Posts tagged “technology

June, July, August

Posted on June 9, 2014

Summer is here! I’m basking in the glow of few responsibilities and playoff basketball. In the popular vernacular, I “survived” my first year of teaching. If you have friends on Facebook who are similar to the friends I have on Facebook, you might have seen them post THIS specious “news” article about a Chinese miner who supposedly survived 17 years buried underground, surviving on a diet of rice and rats and painstakingly burying 78 of his colleagues, only to be rediscovered and escape his subterranean purgatory. Well, the story is a hoax (check your sources, students), but the experience of reemerging into the daylight of human civilization is similar to how I feel. I have time to read for pleasure? I can pursue hobbies…

Minecraft Part Deux

Posted on October 1, 2012

Soooo I’ve been a bad blogger.  A poor pontificator.  A sorry soliloquizer.  I can offer up all the usual excuses, such as “I’ve been busy,” or, “Life gets in the way,” or, “I stepped in a really big wad of gum on the sidewalk, got stuck there for approximately one month’s time, and was finally rescued by the derring do of Scooby Doo and his goofy troop of teenage sleuths.”  But all those would be mistruths, half-truths, or deliberate efforts to disguise my sense of shame with glib humor.

But good news!  I have been hired!  As a substitute teacher at several schools!  And it is the pursuit, achievement, and fulfillment of this grandly exciting thing that has occupied much of my time.  I am literally pleased as punch to be in the classroom in whatever capacity (as long as it’s not as a human Kleenex dispenser).

The rest of this post will be dedicated to a bit of Nerdom that I find particularly enjoyable.  If you read my previous post on Minecraft, you are familiar with how much of a fan I am of it.  Well, today I bring you a video of a multiple choice question I made in Minecraft using circuitry and all kinds of other things unfamiliar and intimidating to an English major.  When I become a bonafide, dyed-in-the-wool, card-carrying teacher of English, I’m going to try to implement some sort of game mechanics in my classroom similar to this in order to teach grammar concepts.  Think of it!  Making grammar kind of fun!  And exciting!  Pie in the sky you say?  Well, I beg to differ:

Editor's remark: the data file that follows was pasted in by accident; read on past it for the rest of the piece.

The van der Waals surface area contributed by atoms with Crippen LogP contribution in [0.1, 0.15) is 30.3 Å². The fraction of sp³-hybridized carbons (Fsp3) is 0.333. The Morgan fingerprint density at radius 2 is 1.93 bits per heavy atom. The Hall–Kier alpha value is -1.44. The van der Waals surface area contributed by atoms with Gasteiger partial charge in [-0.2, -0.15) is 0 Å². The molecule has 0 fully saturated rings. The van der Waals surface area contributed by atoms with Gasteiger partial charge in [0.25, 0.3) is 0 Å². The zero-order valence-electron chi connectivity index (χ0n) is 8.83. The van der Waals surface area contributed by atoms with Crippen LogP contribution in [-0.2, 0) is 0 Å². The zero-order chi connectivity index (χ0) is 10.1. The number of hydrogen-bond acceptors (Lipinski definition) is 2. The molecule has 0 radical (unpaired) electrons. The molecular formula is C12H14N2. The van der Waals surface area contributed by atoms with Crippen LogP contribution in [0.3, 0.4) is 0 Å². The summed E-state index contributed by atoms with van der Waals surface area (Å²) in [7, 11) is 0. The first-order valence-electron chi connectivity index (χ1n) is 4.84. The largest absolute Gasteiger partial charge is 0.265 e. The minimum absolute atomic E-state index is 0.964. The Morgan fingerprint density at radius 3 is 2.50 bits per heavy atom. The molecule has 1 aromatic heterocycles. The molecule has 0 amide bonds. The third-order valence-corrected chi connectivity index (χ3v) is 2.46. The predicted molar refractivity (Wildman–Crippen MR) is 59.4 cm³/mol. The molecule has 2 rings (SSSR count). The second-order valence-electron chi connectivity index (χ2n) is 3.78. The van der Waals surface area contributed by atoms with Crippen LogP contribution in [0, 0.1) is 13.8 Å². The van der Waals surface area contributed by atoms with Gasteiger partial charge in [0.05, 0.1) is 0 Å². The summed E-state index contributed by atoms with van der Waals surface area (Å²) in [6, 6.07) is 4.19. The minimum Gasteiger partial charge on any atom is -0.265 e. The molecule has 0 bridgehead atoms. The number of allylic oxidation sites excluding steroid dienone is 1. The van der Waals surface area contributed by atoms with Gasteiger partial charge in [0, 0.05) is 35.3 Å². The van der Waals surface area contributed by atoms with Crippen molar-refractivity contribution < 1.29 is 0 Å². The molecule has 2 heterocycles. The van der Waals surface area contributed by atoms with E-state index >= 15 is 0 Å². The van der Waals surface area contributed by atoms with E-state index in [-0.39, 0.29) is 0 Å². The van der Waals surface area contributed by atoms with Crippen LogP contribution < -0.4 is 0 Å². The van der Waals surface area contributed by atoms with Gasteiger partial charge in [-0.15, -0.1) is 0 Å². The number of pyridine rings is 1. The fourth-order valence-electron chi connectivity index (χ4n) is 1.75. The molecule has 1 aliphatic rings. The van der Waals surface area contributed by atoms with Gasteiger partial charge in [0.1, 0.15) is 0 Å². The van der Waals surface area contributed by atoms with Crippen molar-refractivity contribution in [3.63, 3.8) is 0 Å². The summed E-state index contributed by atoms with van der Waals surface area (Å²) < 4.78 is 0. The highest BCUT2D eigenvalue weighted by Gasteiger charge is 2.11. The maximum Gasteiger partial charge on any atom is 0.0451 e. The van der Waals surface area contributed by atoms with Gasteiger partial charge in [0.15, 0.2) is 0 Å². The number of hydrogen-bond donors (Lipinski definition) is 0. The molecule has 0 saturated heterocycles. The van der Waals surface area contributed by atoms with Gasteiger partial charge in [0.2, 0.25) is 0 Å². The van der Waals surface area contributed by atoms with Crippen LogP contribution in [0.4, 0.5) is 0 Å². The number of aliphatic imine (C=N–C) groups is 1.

Apologies for the snuffly bits and weird throat-clearing; I’m battling something akin to a head cold.  But yay!  Conjunctions!  I’m thinking of building entire levels that would test students’ knowledge of grammar, vocabulary, and even literature.  Levels could even be book-themed.  Imagine a Harry Potter level set in Hogwarts.  Or a Lord of the Flies Level set on a deserted island.

If you’re interested in all this stuff, I suggest you check out  It’s a really cool modification of vanilla Minecraft that allows teachers to do some awesome educational things with the game.

And FYI: I am aware there is some debate over whether “therefore” is technically a conjunction, but for the purposes of this video I didn’t consider it a conjunction.

Have any ideas of how something like this could be implemented in an English classroom or other academic discipline?  Let me know!  Tell me your ideas so I can be inspired by them and (tactfully) steal them–giving you full credit of course!

On TED, Learning, Legos, and Minecraft

Posted on August 22, 2012

Perhaps you’re familiar with TED.  No, not Ted your next-door neighbor, who, every time he sees you walking your dog, says, with a satisfied look on his face, “He seems to be walking you,” as if he’s offered up for your consideration some fabulously droll insight.  Naturally, Ted’s comment prompts a forced grin of amusement from you even though you’ve heard this observation 72 consecutive times from Ted, and even though it’s apparent your dog is a “she,” as indicated by the purple bandana and hot pink harness she dons wherever she goes.  Not that Ted. The TED I’m referring to is a conference hosted by members of the intelligentsia.  As an acronym, TED stands for Technology, Entertainment and Design.  A typical TED event…